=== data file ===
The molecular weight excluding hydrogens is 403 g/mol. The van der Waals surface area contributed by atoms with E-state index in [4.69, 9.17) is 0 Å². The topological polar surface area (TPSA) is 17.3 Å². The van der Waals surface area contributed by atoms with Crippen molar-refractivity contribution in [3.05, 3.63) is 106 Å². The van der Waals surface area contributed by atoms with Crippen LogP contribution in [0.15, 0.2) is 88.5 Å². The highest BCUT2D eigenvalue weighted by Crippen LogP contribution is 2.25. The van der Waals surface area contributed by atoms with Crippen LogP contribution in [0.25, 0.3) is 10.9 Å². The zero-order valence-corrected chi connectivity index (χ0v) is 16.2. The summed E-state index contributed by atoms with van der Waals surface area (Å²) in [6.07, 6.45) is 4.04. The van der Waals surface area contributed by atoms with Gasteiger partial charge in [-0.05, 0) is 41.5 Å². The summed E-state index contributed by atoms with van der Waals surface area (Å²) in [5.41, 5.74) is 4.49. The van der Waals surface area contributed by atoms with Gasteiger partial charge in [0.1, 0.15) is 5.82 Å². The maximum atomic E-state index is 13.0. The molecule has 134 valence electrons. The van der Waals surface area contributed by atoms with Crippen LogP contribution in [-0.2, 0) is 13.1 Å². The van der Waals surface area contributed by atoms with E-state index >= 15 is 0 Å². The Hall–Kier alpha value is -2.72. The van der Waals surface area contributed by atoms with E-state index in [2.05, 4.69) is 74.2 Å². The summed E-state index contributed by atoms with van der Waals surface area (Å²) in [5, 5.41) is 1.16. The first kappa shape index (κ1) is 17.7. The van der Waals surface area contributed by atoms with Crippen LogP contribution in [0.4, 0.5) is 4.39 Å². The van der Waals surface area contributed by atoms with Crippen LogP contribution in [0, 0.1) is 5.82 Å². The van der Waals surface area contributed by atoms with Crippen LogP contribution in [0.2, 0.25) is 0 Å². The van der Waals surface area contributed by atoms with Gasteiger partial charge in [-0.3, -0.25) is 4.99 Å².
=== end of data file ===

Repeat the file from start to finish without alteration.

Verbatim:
The molecular weight excluding hydrogens is 403 g/mol. The van der Waals surface area contributed by atoms with E-state index in [4.69, 9.17) is 0 Å². The topological polar surface area (TPSA) is 17.3 Å². The van der Waals surface area contributed by atoms with Crippen molar-refractivity contribution in [3.05, 3.63) is 106 Å². The van der Waals surface area contributed by atoms with Crippen LogP contribution in [0.15, 0.2) is 88.5 Å². The highest BCUT2D eigenvalue weighted by Crippen LogP contribution is 2.25. The van der Waals surface area contributed by atoms with Crippen LogP contribution in [0.25, 0.3) is 10.9 Å². The zero-order valence-corrected chi connectivity index (χ0v) is 16.2. The summed E-state index contributed by atoms with van der Waals surface area (Å²) in [6.07, 6.45) is 4.04. The van der Waals surface area contributed by atoms with Gasteiger partial charge in [-0.05, 0) is 41.5 Å². The summed E-state index contributed by atoms with van der Waals surface area (Å²) in [5.41, 5.74) is 4.49. The van der Waals surface area contributed by atoms with Gasteiger partial charge in [0.1, 0.15) is 5.82 Å². The maximum atomic E-state index is 13.0. The molecule has 134 valence electrons. The van der Waals surface area contributed by atoms with Crippen LogP contribution in [-0.2, 0) is 13.1 Å². The van der Waals surface area contributed by atoms with E-state index >= 15 is 0 Å². The Hall–Kier alpha value is -2.72. The van der Waals surface area contributed by atoms with E-state index in [2.05, 4.69) is 74.2 Å². The summed E-state index contributed by atoms with van der Waals surface area (Å²) in [5, 5.41) is 1.16. The first kappa shape index (κ1) is 17.7. The van der Waals surface area contributed by atoms with Crippen LogP contribution in [0.4, 0.5) is 4.39 Å². The van der Waals surface area contributed by atoms with Crippen LogP contribution in [0, 0.1) is 5.82 Å². The van der Waals surface area contributed by atoms with Crippen LogP contribution in [0.2, 0.25) is 0 Å². The van der Waals surface area contributed by atoms with Gasteiger partial charge in [-0.3, -0.25) is 4.99 Å².